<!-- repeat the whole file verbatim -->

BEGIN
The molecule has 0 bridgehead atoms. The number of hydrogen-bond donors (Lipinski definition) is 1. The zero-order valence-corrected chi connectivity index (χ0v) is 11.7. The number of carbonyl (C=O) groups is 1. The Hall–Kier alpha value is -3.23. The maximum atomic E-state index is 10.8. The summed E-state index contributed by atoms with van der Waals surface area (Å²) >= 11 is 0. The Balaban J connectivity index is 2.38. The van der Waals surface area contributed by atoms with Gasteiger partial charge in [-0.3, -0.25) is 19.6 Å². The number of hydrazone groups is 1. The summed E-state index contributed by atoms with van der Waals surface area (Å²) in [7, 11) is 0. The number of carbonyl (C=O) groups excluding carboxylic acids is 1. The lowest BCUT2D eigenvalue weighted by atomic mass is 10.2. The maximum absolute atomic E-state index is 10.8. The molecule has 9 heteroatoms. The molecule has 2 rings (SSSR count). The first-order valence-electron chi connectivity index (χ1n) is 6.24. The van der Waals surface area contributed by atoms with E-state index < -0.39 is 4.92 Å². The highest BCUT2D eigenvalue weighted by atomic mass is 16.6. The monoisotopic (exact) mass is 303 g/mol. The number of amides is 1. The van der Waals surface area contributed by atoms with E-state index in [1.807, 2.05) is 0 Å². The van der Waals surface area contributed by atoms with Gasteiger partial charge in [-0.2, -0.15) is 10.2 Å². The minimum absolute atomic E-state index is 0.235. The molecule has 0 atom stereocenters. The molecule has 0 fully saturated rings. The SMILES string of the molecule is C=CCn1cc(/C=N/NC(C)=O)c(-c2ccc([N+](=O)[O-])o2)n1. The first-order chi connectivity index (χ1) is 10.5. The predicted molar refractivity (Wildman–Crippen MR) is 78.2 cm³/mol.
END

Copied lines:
The molecule has 0 bridgehead atoms. The number of hydrogen-bond donors (Lipinski definition) is 1. The zero-order valence-corrected chi connectivity index (χ0v) is 11.7. The number of carbonyl (C=O) groups is 1. The Hall–Kier alpha value is -3.23. The maximum atomic E-state index is 10.8. The summed E-state index contributed by atoms with van der Waals surface area (Å²) >= 11 is 0. The Balaban J connectivity index is 2.38. The van der Waals surface area contributed by atoms with Gasteiger partial charge in [-0.3, -0.25) is 19.6 Å². The number of hydrazone groups is 1. The summed E-state index contributed by atoms with van der Waals surface area (Å²) in [7, 11) is 0. The number of carbonyl (C=O) groups excluding carboxylic acids is 1. The lowest BCUT2D eigenvalue weighted by atomic mass is 10.2. The maximum absolute atomic E-state index is 10.8. The molecule has 9 heteroatoms. The molecule has 2 rings (SSSR count). The first-order valence-electron chi connectivity index (χ1n) is 6.24. The van der Waals surface area contributed by atoms with E-state index < -0.39 is 4.92 Å². The highest BCUT2D eigenvalue weighted by atomic mass is 16.6. The monoisotopic (exact) mass is 303 g/mol. The number of amides is 1. The van der Waals surface area contributed by atoms with E-state index in [1.807, 2.05) is 0 Å². The van der Waals surface area contributed by atoms with Gasteiger partial charge in [-0.2, -0.15) is 10.2 Å². The minimum absolute atomic E-state index is 0.235. The molecule has 0 atom stereocenters. The molecule has 0 fully saturated rings. The SMILES string of the molecule is C=CCn1cc(/C=N/NC(C)=O)c(-c2ccc([N+](=O)[O-])o2)n1. The first-order chi connectivity index (χ1) is 10.5. The predicted molar refractivity (Wildman–Crippen MR) is 78.2 cm³/mol.